Shuck and Jive

Saturday, April 28, 2007

Treatise on the Resurrection

Tomorrow I am going to preach on a text from The Treatise on the Resurrection. This was a text uncovered in Nag Hammadi. It is, I guess, second century from the school of Valentinus. It is interesting in that it speaks of Resurrection in the here and now apart from the decaying remains of human flesh. I am thrilled that we can now read some of the works that were long suppressed and yet had a major influence on Christianity. Now that they are being translated and studied we get a more thorough view of the issues of the early Jesus movements. Here is the text:

What, then, is the resurrection? It is always the disclosure of those who have risen. For if you remember reading in the Gospel that Elijah appeared and Moses with him, do not think the resurrection is an illusion. It is no illusion, but it is truth! Indeed, it is more fitting to say the world is an illusion, rather than the resurrection which has come into being through our Lord the Savior, Jesus Christ.

But what am I telling you now? Those who are living shall die. How do they live in an illusion? The rich have become poor, and the kings have been overthrown. Everything is prone to change. The world is an illusion! - lest, indeed, I rail at things to excess!

But the resurrection does not have this aforesaid character, for it is the truth which stands firm. It is the revelation of what is, and the transformation of things, and a transition into newness. For imperishability descends upon the perishable; the light flows down upon the darkness, swallowing it up; and the Pleroma fills up the deficiency. These are the symbols and the images of the resurrection. He it is who makes the good.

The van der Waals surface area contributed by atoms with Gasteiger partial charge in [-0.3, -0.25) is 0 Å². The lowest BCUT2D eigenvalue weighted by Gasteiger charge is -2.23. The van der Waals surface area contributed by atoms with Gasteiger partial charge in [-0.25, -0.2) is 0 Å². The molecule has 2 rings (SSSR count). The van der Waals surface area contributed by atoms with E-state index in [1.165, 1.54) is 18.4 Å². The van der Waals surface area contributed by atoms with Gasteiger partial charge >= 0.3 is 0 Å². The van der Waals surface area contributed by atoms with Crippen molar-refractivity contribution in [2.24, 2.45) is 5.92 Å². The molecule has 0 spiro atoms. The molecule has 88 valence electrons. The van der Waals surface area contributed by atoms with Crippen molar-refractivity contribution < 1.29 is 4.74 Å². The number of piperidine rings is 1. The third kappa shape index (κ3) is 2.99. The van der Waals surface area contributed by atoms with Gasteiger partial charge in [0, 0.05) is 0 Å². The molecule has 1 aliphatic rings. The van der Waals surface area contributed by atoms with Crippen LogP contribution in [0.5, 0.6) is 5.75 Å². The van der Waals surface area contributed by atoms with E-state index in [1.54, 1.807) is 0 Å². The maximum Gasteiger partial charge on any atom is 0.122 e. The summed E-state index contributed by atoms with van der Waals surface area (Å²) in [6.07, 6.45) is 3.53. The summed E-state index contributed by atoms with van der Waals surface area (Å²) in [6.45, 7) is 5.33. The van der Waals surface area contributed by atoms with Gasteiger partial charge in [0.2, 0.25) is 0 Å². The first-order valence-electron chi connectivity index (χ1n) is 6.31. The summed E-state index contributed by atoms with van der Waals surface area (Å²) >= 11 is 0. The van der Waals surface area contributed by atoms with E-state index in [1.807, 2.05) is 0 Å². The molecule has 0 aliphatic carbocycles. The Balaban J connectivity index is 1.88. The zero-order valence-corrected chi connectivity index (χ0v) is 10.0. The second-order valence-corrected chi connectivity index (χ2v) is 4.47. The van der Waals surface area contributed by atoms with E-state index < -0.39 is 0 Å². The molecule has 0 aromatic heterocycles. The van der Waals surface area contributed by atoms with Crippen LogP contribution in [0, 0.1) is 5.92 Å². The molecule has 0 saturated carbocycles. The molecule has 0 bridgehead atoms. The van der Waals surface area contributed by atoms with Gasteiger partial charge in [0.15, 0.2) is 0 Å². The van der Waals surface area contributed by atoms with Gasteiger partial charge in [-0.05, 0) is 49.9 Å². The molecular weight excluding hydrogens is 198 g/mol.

Therefore, do not think in part, O Rheginos, nor live in conformity with this flesh for the sake of unanimity, but flee from the divisions and the fetters, and already you have the resurrection. For if he who will die knows about himself that he will die - even if he spends many years in this life, he is brought to this - why not consider yourself as risen and (already) brought to this? If you have the resurrection but continue as if you are to die - and yet that one knows that he has died - why, then, do I ignore your lack of exercise? It is fitting for each one to practice in a number of ways, and he shall be released from this Element that he may not fall into error but shall himself receive again what at first was. (Read More)

I love the line, "you already have the resurrection."

Yes! Let us live it!


  1. Nice!

    I hadn't heard of that book before.

    I'm going to add to our churches "education links". We have on there too.

  2. "Preaching" from gnostic texts? Is there any depth of heresy you aren't willing to proclaim publicly?

    As for "you already have the resurrection" - wasn't that gangrenous teaching dealt with in Scripture?

    John, for the sake of the people of 1st Liz and for your own soul's sake, stop swerving from the truth.

  3. You heard it here, John--your soul is at stake! Now that you have been told that, I'm sure you see the error of your ways and will conform to the proper dogma. :)

  4. Misty,

    Gnosticism is antithetical to Christianity. It is antithetical to Jesus' teaching. It is antithetical to justice and equity.

    This isn't something to fool around with. He knows better, and I imagine you do, too.

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  6. You're right, Chrissy, we all secretly view religious matters just as you do, and all it takes is to have the error of our ways pointed out to us by one such as yourself in order for us to return to the straight and narrow path.

  7. Mysty,

    You won't tolerate a "rogue" climatologist dividing from the herd (handful of people going back to the 1900s) and claiming that global warming is a natural cycle. That person should just think like everybody else.

    Now if a person wants to be a Christian Minister, shouldn't they also be questioned and examined when they go against the collective wisdom of the group (millions of people going back to the 30s)?

    There is a reason that Gnosticism, adoptionism, etc. all died out within 100 years of their birth - they couldn't enable Christians to stand up to the Empire when it came out to burn them alive. That's what is so dangerous with JohnS' "gospel" - not what it contains, but what it displaces.